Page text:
Thursday, 14 May 2009

Unspoilt


On Monday afternoon we took a walk up to the fort in Jajce. It was great weather for a spot of tourism –sunny and bright but not too hot. I shot some video that will eventually find its way online. After handing over 1KM each the steel gate was unlocked and we were unleashed on this ancient monument while the gate keeper sat outside. There were no signs, no audio guide and no handrails! Perhaps the Bosnians understand what it is to treat people like adults. I can think of too many similar sites in the UK that have been spoilt by attempts to protect the paying public, or the site itself. Yes, I was scared as I walked a narrow section of the wall with a sheer drop on one side, but I survived to tell the tale. And I enjoyed the experience more for the sense of adventure included in the admission fee! However, statistics may be on the side of the Bosnians. The fort didn’t give the impression of ever being overrun by tourists. Given this the chance of an accident seems pretty small. Towns like Jajce could benefit greatly from an injection of tourist cash. Development in that direction seems inevitable. I recommend squeezing a visit in quickly while it is still a largely unspoiled environment.

Wednesday, 13 May 2009

Bosnia AND Herzegovina!

We live in Bosnia and Herzegovina. Too often I have been guilty of dropping the ‘and’, which I guess is the same grammatical error as saying ‘Bang Olufsen’ or ‘Proctor Gamble’. We live in Mostar, which is the capital of Herzegovina. Zoster, a local band, wrote a song whose chorus goes “Herz-e-gov-ina...Cali-forn-ia”, drawing the comparison between the mountains and the sea and the very agreeable climate common to both places. We went to California once. I have to confess a lot of LA reminded me of grubby bits of the south of Spain but I don’t want to take anything away from the sentiment of the song!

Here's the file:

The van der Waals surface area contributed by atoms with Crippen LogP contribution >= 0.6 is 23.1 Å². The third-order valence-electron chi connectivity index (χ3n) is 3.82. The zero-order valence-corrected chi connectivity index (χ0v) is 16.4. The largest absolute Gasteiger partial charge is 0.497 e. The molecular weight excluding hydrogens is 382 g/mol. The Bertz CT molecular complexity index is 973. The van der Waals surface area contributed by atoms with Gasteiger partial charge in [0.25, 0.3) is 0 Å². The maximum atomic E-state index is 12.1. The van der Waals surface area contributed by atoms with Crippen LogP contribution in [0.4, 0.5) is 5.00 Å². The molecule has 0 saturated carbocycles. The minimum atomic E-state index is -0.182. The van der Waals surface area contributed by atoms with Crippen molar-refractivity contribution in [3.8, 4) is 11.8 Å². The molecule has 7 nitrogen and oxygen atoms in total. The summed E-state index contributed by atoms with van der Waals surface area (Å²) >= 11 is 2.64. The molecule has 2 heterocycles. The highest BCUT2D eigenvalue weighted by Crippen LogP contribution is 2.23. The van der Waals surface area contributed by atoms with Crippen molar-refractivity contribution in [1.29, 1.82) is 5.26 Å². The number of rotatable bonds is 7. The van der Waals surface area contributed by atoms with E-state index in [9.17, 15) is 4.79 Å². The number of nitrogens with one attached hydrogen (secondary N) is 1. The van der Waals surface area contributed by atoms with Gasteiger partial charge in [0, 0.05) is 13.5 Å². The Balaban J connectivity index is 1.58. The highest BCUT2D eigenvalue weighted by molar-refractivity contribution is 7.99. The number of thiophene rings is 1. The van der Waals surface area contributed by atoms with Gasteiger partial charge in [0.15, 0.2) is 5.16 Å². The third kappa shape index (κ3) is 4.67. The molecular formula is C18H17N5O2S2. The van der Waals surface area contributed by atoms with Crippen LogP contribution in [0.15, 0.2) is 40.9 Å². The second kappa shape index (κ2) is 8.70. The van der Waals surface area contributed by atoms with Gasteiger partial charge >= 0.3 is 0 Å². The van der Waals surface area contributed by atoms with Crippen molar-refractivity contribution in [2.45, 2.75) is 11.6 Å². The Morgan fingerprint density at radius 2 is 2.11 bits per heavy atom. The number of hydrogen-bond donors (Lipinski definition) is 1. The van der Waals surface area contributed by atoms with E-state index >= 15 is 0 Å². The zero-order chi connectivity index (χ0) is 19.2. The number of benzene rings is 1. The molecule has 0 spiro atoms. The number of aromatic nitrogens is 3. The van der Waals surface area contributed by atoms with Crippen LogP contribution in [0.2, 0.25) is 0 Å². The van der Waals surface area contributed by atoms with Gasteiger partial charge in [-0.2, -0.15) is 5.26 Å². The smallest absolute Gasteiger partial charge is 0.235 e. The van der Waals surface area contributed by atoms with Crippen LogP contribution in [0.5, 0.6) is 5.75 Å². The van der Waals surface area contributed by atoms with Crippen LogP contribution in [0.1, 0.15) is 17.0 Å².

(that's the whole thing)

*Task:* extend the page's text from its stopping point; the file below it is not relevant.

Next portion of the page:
Last weekend we were in Jajce, which was once the capital of the kingdom of Bosnia. I don’t know if one of its local bands has written a song praising its beauty. If one has I would bet on it heavily featuring the word ‘green’, or an appropriate metaphor. I thought Mostar had been looking green this spring but Jajce was something else. Thick forested hills, or more probably mountains, ring the old town that is dominated by a six-hundred year-old hill fort. We once visited a very dramatic Swiss castle town set on a massive rocky outcrop on a flat plain. That was slightly more fairytale but Jajce has an authentic charm to it.

As for the missing ‘and’, I must not deny it its role of holding these two together. After all, this is a country in need of no more divisions.

Tuesday, 12 May 2009

Finding Face!